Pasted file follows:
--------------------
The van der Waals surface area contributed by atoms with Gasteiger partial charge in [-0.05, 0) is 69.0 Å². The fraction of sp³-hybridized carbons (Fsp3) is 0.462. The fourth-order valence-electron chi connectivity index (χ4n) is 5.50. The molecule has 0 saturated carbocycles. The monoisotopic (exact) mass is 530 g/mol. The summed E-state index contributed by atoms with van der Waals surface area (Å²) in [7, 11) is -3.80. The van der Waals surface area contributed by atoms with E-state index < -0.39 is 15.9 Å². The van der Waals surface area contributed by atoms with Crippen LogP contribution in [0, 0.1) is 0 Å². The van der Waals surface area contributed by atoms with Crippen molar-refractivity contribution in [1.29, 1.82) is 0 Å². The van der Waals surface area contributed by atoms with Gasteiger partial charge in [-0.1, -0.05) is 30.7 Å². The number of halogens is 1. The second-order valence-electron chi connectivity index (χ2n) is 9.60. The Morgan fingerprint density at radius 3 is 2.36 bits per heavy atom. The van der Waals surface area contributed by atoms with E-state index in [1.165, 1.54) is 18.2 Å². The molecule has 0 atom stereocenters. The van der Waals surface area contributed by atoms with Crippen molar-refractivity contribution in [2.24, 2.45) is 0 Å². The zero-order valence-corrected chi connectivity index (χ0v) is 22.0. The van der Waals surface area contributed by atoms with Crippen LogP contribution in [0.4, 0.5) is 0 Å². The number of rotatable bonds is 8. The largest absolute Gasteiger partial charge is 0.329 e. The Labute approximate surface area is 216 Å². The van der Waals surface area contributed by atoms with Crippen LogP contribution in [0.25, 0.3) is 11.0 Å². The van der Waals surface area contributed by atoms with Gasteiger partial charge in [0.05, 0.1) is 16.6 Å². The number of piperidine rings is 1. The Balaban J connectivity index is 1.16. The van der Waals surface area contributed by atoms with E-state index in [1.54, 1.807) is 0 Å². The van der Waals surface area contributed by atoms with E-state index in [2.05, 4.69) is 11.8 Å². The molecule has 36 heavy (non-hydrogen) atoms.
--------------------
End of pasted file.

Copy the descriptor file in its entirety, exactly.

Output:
The van der Waals surface area contributed by atoms with Gasteiger partial charge in [-0.05, 0) is 69.0 Å². The fraction of sp³-hybridized carbons (Fsp3) is 0.462. The fourth-order valence-electron chi connectivity index (χ4n) is 5.50. The molecule has 0 saturated carbocycles. The monoisotopic (exact) mass is 530 g/mol. The summed E-state index contributed by atoms with van der Waals surface area (Å²) in [7, 11) is -3.80. The van der Waals surface area contributed by atoms with E-state index < -0.39 is 15.9 Å². The van der Waals surface area contributed by atoms with Crippen LogP contribution in [0, 0.1) is 0 Å². The van der Waals surface area contributed by atoms with Crippen molar-refractivity contribution in [1.29, 1.82) is 0 Å². The van der Waals surface area contributed by atoms with Gasteiger partial charge in [-0.1, -0.05) is 30.7 Å². The number of halogens is 1. The second-order valence-electron chi connectivity index (χ2n) is 9.60. The Morgan fingerprint density at radius 3 is 2.36 bits per heavy atom. The van der Waals surface area contributed by atoms with E-state index in [1.165, 1.54) is 18.2 Å². The molecule has 0 atom stereocenters. The van der Waals surface area contributed by atoms with Crippen molar-refractivity contribution in [2.24, 2.45) is 0 Å². The zero-order valence-corrected chi connectivity index (χ0v) is 22.0. The van der Waals surface area contributed by atoms with Crippen LogP contribution in [0.4, 0.5) is 0 Å². The number of rotatable bonds is 8. The largest absolute Gasteiger partial charge is 0.329 e. The Labute approximate surface area is 216 Å². The van der Waals surface area contributed by atoms with Crippen LogP contribution in [0.25, 0.3) is 11.0 Å². The van der Waals surface area contributed by atoms with Gasteiger partial charge in [0.05, 0.1) is 16.6 Å². The number of piperidine rings is 1. The Balaban J connectivity index is 1.16. The van der Waals surface area contributed by atoms with E-state index in [1.54, 1.807) is 0 Å². The van der Waals surface area contributed by atoms with E-state index in [2.05, 4.69) is 11.8 Å². The molecule has 36 heavy (non-hydrogen) atoms.